Visual Yoga Blog: The Gateway Leg Lift.

Via on May 8, 2013

GatewayLeftLift4-www.RicardoDasNeves.com

Ever stumble across a yoga class that’s a little above your pay grade and the teacher says, “Now we’re going to do X position while balancing in Y position?”

Do you ever think, “Wait! How am I supposed to do X when I can’t even do A, B, C, D, E, F or G?”

It’s like watching Olympic gymnasts—they’re so far beyond our usual reference point that we need to master the fifty other hard things they were doing as toddlers before we can dream of emulating them.

Maybe the Gateway Leg Lift is easy for you, or maybe it offers some challenge. Either way, it begins to strengthen your abdominals, expand the range of motion of your hamstrings and hips, and adds a little balance thrown in for good measure… all of which are gateways to the more demanding poses you find at your nearest yoga studio. That’s why it’s called “Gateway Leg Lift.”

Okay, let’s start:

GatewayLeftLift1-www.RicardoDasNeves.com

 

 

1. Be in a lunge position with your right foot forward, set up between your hands. Stay for two long breaths.

 

 

 

 

GatewayLeftLift2-www.RicardoDasNeves.com

 

 

2. Extend out your right knee and fold over the right leg. Keep your back long; avoid rounding it. Stay for three long breaths.

 

 

 

 

GatewayLeftLift3-www.RicardoDasNeves.com

 

 

3. Reach with your left hand toward your right foot. Use the thumb, index and middle fingers to grasp your right big toe.

 

 

 

 

 

 

GatewayLeftLift4-www.RicardoDasNeves.com

 

 

4. Place your right hand slightly farther to the right—just outside of the mat, for instance, for easier balance going into the next stage. Tighten your abdominals, bear down on your right hand and left knee and raise your right leg.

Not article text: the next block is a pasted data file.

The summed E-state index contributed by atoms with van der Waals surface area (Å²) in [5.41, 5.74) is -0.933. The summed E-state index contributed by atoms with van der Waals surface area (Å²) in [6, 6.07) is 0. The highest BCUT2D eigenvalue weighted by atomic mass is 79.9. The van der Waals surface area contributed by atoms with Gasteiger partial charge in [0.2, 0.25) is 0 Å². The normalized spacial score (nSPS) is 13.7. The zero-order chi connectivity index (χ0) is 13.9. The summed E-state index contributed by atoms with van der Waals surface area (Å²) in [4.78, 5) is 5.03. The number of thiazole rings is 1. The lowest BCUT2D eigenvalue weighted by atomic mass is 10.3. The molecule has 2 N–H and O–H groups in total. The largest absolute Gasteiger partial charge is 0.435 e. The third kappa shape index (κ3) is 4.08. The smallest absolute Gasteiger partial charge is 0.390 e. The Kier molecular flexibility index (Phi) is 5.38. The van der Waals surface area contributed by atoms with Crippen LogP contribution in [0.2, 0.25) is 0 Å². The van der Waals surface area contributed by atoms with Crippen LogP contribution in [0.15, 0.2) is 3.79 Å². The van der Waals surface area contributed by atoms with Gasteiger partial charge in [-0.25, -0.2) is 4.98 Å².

GatewayLeftLift5-www.RicardoDasNeves.com

 

 

5. Here’s another view of the position. Note that while ideally your back would be straight, while you’re working your way into mastery of this pose, it’s okay to have it rounded and muscularly engaged, just as your abdominals and left arm are engaged. Breathe five slow, steady breaths, release, and repeat on the other side.

 

 

 

 

Benefits: Strengthens your abdominals, increases your cross-body equilibrium and sets up a gentle but nevertheless dynamic stretch to your hip and hamstring.

Avoid if: The knee supporting you hurts, even when cushioned with a second mat or a pillow. Avoid as well if your back feels like it’s straining. Also, if at first you can only do this position comfortably raising the foot only slightly, then just do that. As your ability increases, so will where you can raise the leg. Lastly, if your hip joints hurt with this position, also skip it—there are many other things you can do to strengthen your abdominals or increase your sense of balance without making your hips hurt.

Final thoughts: Now you have something else to do when that mean yoga teacher says, “Cross your ankles behind your neck, lift your butt, and balance on your hands.” Do the Gateway Leg Lift and you’ll basically be saying to your uber-accomplished classmates, “Sure, no problem. I’d be happy to do that later. But right now I’m busy with this.”

 

 

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Ed: Bryonie Wise

About Ricardo das Neves

Ricardo das Neves is the author of Unenlightened: Confessions of an Irreverent Yoga Teacher, is occasionally known to tweet (@spirithumor) and is committed to keeping a minimum 35% wit content on his website. When he’s not trying to be funny, he acts very serious teaching yoga classes in and around Seattle. Want to receive humorously-described, illustrated yoga poses in your inbox? Click here. Connect with him on Google+

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